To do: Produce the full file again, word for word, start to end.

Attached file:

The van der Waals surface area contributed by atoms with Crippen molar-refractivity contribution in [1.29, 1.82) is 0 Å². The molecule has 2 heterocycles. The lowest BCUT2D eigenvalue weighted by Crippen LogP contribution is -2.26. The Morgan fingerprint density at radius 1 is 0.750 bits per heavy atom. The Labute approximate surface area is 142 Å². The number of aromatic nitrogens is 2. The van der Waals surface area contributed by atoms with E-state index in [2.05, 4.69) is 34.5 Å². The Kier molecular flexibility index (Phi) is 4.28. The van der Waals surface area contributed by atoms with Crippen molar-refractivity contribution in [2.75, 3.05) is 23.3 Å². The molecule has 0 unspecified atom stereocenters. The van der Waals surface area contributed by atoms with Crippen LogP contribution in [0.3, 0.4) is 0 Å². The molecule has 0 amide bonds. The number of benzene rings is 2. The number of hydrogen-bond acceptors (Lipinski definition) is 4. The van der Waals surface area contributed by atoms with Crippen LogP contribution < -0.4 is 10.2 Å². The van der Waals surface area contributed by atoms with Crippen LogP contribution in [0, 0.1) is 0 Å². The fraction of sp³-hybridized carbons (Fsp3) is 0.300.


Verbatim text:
The van der Waals surface area contributed by atoms with Crippen molar-refractivity contribution in [1.29, 1.82) is 0 Å². The molecule has 2 heterocycles. The lowest BCUT2D eigenvalue weighted by Crippen LogP contribution is -2.26. The Morgan fingerprint density at radius 1 is 0.750 bits per heavy atom. The Labute approximate surface area is 142 Å². The number of aromatic nitrogens is 2. The van der Waals surface area contributed by atoms with E-state index in [2.05, 4.69) is 34.5 Å². The Kier molecular flexibility index (Phi) is 4.28. The van der Waals surface area contributed by atoms with Crippen molar-refractivity contribution in [2.75, 3.05) is 23.3 Å². The molecule has 0 unspecified atom stereocenters. The van der Waals surface area contributed by atoms with Crippen LogP contribution in [0.3, 0.4) is 0 Å². The molecule has 0 amide bonds. The number of benzene rings is 2. The number of hydrogen-bond acceptors (Lipinski definition) is 4. The van der Waals surface area contributed by atoms with Crippen LogP contribution < -0.4 is 10.2 Å². The van der Waals surface area contributed by atoms with Crippen LogP contribution in [0, 0.1) is 0 Å². The fraction of sp³-hybridized carbons (Fsp3) is 0.300.